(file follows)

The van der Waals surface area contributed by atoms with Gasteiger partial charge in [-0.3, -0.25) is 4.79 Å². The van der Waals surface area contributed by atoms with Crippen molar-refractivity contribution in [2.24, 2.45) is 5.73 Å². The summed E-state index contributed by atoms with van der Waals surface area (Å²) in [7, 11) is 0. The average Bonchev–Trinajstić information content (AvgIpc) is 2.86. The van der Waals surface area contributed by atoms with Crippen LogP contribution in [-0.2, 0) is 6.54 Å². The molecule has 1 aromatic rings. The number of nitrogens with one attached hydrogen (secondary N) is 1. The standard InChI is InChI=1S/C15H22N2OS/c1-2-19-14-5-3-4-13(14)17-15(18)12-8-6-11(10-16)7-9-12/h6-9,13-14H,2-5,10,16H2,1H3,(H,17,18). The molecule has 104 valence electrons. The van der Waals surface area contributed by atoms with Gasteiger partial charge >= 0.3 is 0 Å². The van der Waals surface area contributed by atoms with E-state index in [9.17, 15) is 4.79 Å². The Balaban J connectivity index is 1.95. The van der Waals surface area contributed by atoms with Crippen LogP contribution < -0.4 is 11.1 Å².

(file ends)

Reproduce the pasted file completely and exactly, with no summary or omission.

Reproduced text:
The van der Waals surface area contributed by atoms with Gasteiger partial charge in [-0.3, -0.25) is 4.79 Å². The van der Waals surface area contributed by atoms with Crippen molar-refractivity contribution in [2.24, 2.45) is 5.73 Å². The summed E-state index contributed by atoms with van der Waals surface area (Å²) in [7, 11) is 0. The average Bonchev–Trinajstić information content (AvgIpc) is 2.86. The van der Waals surface area contributed by atoms with Crippen LogP contribution in [-0.2, 0) is 6.54 Å². The molecule has 1 aromatic rings. The number of nitrogens with one attached hydrogen (secondary N) is 1. The standard InChI is InChI=1S/C15H22N2OS/c1-2-19-14-5-3-4-13(14)17-15(18)12-8-6-11(10-16)7-9-12/h6-9,13-14H,2-5,10,16H2,1H3,(H,17,18). The molecule has 104 valence electrons. The van der Waals surface area contributed by atoms with Gasteiger partial charge >= 0.3 is 0 Å². The van der Waals surface area contributed by atoms with E-state index in [9.17, 15) is 4.79 Å². The Balaban J connectivity index is 1.95. The van der Waals surface area contributed by atoms with Crippen LogP contribution < -0.4 is 11.1 Å².